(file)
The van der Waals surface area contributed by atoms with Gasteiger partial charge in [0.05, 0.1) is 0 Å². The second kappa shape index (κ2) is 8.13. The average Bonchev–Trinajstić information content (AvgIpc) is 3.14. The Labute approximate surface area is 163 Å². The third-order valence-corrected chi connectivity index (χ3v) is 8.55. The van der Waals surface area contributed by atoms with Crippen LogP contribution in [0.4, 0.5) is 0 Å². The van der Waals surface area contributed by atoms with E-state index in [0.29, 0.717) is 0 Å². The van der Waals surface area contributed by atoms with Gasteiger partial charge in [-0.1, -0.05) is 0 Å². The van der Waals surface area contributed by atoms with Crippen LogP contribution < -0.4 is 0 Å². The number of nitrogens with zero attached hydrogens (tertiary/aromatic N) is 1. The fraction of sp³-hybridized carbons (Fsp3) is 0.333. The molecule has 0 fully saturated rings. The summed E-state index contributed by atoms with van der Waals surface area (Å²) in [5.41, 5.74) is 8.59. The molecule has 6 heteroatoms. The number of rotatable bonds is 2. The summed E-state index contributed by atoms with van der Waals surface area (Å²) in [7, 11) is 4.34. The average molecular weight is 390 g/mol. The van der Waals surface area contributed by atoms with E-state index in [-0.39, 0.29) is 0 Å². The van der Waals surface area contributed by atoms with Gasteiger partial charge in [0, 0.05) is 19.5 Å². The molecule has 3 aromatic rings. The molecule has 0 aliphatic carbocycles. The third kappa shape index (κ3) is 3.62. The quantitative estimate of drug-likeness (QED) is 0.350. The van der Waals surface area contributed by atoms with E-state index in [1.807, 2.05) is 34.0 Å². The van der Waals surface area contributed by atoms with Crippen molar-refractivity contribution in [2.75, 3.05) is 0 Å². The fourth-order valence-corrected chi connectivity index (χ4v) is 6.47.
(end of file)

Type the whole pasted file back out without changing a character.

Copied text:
The van der Waals surface area contributed by atoms with Gasteiger partial charge in [0.05, 0.1) is 0 Å². The second kappa shape index (κ2) is 8.13. The average Bonchev–Trinajstić information content (AvgIpc) is 3.14. The Labute approximate surface area is 163 Å². The third-order valence-corrected chi connectivity index (χ3v) is 8.55. The van der Waals surface area contributed by atoms with Crippen LogP contribution in [0.4, 0.5) is 0 Å². The van der Waals surface area contributed by atoms with E-state index in [0.29, 0.717) is 0 Å². The van der Waals surface area contributed by atoms with Gasteiger partial charge in [-0.1, -0.05) is 0 Å². The van der Waals surface area contributed by atoms with Crippen LogP contribution < -0.4 is 0 Å². The number of nitrogens with zero attached hydrogens (tertiary/aromatic N) is 1. The fraction of sp³-hybridized carbons (Fsp3) is 0.333. The molecule has 0 fully saturated rings. The summed E-state index contributed by atoms with van der Waals surface area (Å²) in [5.41, 5.74) is 8.59. The molecule has 6 heteroatoms. The number of rotatable bonds is 2. The summed E-state index contributed by atoms with van der Waals surface area (Å²) in [7, 11) is 4.34. The average molecular weight is 390 g/mol. The van der Waals surface area contributed by atoms with E-state index in [-0.39, 0.29) is 0 Å². The van der Waals surface area contributed by atoms with Gasteiger partial charge in [0, 0.05) is 19.5 Å². The molecule has 3 aromatic rings. The molecule has 0 aliphatic carbocycles. The third kappa shape index (κ3) is 3.62. The quantitative estimate of drug-likeness (QED) is 0.350. The van der Waals surface area contributed by atoms with E-state index in [1.807, 2.05) is 34.0 Å². The van der Waals surface area contributed by atoms with Crippen molar-refractivity contribution in [2.75, 3.05) is 0 Å². The fourth-order valence-corrected chi connectivity index (χ4v) is 6.47.